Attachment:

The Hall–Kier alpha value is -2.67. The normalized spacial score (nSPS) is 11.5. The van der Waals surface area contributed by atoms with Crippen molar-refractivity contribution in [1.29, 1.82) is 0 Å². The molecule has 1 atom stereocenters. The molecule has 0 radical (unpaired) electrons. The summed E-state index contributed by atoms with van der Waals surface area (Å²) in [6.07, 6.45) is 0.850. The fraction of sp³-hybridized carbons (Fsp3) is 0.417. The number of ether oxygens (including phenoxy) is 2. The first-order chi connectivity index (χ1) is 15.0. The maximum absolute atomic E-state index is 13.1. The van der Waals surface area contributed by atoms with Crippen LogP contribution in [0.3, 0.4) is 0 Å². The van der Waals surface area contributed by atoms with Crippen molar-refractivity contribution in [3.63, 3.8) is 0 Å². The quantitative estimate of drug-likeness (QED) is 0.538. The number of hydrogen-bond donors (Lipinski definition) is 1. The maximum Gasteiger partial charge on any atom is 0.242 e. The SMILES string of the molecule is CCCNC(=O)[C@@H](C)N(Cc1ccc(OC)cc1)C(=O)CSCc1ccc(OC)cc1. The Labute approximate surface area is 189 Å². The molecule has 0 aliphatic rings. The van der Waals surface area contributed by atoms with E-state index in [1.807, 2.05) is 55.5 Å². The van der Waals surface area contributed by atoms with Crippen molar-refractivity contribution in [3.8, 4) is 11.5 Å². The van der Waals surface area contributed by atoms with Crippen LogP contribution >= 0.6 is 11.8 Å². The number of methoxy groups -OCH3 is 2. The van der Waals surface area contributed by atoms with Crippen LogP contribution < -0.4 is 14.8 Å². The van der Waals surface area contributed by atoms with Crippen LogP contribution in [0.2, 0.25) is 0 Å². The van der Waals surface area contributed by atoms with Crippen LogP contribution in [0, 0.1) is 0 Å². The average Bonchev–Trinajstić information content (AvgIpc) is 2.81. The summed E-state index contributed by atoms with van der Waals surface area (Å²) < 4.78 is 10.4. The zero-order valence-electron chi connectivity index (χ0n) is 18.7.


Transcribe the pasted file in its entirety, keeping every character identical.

The Hall–Kier alpha value is -2.67. The normalized spacial score (nSPS) is 11.5. The van der Waals surface area contributed by atoms with Crippen molar-refractivity contribution in [1.29, 1.82) is 0 Å². The molecule has 1 atom stereocenters. The molecule has 0 radical (unpaired) electrons. The summed E-state index contributed by atoms with van der Waals surface area (Å²) in [6.07, 6.45) is 0.850. The fraction of sp³-hybridized carbons (Fsp3) is 0.417. The number of ether oxygens (including phenoxy) is 2. The first-order chi connectivity index (χ1) is 15.0. The maximum absolute atomic E-state index is 13.1. The van der Waals surface area contributed by atoms with Crippen LogP contribution in [0.3, 0.4) is 0 Å². The van der Waals surface area contributed by atoms with Crippen molar-refractivity contribution in [3.63, 3.8) is 0 Å². The quantitative estimate of drug-likeness (QED) is 0.538. The number of hydrogen-bond donors (Lipinski definition) is 1. The maximum Gasteiger partial charge on any atom is 0.242 e. The SMILES string of the molecule is CCCNC(=O)[C@@H](C)N(Cc1ccc(OC)cc1)C(=O)CSCc1ccc(OC)cc1. The Labute approximate surface area is 189 Å². The molecule has 0 aliphatic rings. The van der Waals surface area contributed by atoms with E-state index in [1.807, 2.05) is 55.5 Å². The van der Waals surface area contributed by atoms with Crippen molar-refractivity contribution in [3.8, 4) is 11.5 Å². The van der Waals surface area contributed by atoms with Crippen LogP contribution >= 0.6 is 11.8 Å². The number of methoxy groups -OCH3 is 2. The van der Waals surface area contributed by atoms with Crippen LogP contribution < -0.4 is 14.8 Å². The van der Waals surface area contributed by atoms with Crippen LogP contribution in [0.2, 0.25) is 0 Å². The van der Waals surface area contributed by atoms with Crippen LogP contribution in [0, 0.1) is 0 Å². The average Bonchev–Trinajstić information content (AvgIpc) is 2.81. The summed E-state index contributed by atoms with van der Waals surface area (Å²) < 4.78 is 10.4. The zero-order valence-electron chi connectivity index (χ0n) is 18.7.